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Politics and International Relations BA

UCAS code L290
Year of entry 2018
Course Length
3 years full time
Department Politics and International Relations »

BA Politics and International Relations looks at political ideas and processes, as well as global issues such as war and security, diplomacy and development.

You will gain a solid foundation in politics, the history of international relations and IR theory, studying subjects such as democracy, decolonisation, democratisation, international organisations, foreign-policy making, human migration and human rights. As you progress through the degree, the flexible nature of the course allows you to specialise in those aspects of domestic politics, political theory and international relations that most interest you.

By combining Politics and International Relations, you will gain an advanced understanding of how individuals, groups and states interact across borders, and how political institutions and ideas differ around the world.  As you progress through your studies, you will engage with important contemporary challenges, including, for example, the recent global economic crisis, changes in the European Union, human migration and the threats posed by terrorists and new communications technologies.

The Department of Politics and International Relations has a strong commitment to high-quality, cutting-edge research, all of which informs our teaching. We are a research community that applies various theories and methods to the study of domestic, transnational, regional and global politics.  We have expertise in African, British, Chinese, European, Middle East, North American and South Asian politics, and our research covers areas such as security, democratisation, youth politics, international diplomacy and political communication, as well as contemporary and radical theories of democracy and power.

  • Ours is an active and engaged student community, and there are opportunities to take part in debating, Model United Nations and party political societies on campus
  • We offer students research placement opportunities with our staff, gaining valuable experience of working at the forefront of political enquiry
  • You will be taught by experts, many of who have advised governments and other organisations

Core modules

Year 1

Introduction to Politics and Government

This module will introduce you to the academic study of politics and to the ‘real world’ of contemporary politics. As a foundational course, it will give you all the essential tools to understand the nature of politics and analyse the way different political systems work. You will be introduced to key concepts such as politics, power, rights, ideologies, democracy and representation, and will learn about the different actors, institutions and processes that make up politics today.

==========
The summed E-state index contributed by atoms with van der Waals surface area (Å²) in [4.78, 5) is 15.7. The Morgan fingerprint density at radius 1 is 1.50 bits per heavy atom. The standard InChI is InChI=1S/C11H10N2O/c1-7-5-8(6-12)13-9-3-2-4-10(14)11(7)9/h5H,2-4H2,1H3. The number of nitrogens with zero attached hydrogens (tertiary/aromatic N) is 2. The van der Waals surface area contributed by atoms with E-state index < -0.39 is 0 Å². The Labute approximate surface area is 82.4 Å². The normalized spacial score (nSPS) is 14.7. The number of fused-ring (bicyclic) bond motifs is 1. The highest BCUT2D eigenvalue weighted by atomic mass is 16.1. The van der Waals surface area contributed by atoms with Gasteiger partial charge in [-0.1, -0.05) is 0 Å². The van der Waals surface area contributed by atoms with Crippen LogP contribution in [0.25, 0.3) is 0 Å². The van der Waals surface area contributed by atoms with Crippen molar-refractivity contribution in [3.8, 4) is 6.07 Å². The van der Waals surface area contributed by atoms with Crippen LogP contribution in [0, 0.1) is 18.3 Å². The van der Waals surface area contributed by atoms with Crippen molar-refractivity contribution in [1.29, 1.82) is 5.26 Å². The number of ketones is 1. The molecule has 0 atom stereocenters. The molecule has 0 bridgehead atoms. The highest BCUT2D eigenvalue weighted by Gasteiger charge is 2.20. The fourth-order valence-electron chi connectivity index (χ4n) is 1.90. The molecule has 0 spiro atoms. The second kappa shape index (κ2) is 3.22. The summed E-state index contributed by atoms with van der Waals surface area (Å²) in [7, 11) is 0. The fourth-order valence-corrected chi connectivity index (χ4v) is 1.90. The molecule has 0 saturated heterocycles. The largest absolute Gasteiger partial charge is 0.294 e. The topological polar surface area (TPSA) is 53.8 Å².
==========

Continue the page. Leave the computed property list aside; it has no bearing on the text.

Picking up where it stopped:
Introduction to International Relations

This module offers a broad introduction to theory and history in international relations since 1870. You will look at a variety of different theoretical lenses, ranging from orthodox to critical perspectives, in order to understand events from the collapse of the Bismarckian European order and the origins of World War 1 to the contemporary War on Terror. Along the way you will also explore the origins and the end of the Cold War, decolonisation and the End of Empire, the rise of international institutions, humanitarian intervention and new security issues.

Classic and Contemporary Readings in Politics and International Relations

This module will introduce you to foundational thinkers and texts in the history of political thought and international relations theory. The first half will explore ideas of community, politics, order and justice in ancient early Christian thought from Socrates to Augustine. The second half will explore how themes of war, peace and the state, as well as liberalism, imperialism and resistance, are developed from the early modern to contemporary period in thinkers such as Hobbes, Kant, Hegel, Smith, Mill, Marx and Fanon.

Introduction to Research Methods in Politics and International Relations

This module will provide you with the analytic skills and resources to evaluate, understand, and criticise research findings in politics research. It will also provide you with the practical skills to carry out your own independent research, so that you can produce a high quality dissertation in your final year and graduate with transferable skills that will prepare you for the job market. The module aims to encourage a critical and rigorous approach to research, both in terms of how you evaluate the research of others and how you do your own. These twin goals are important for getting the most out of your time studying politics.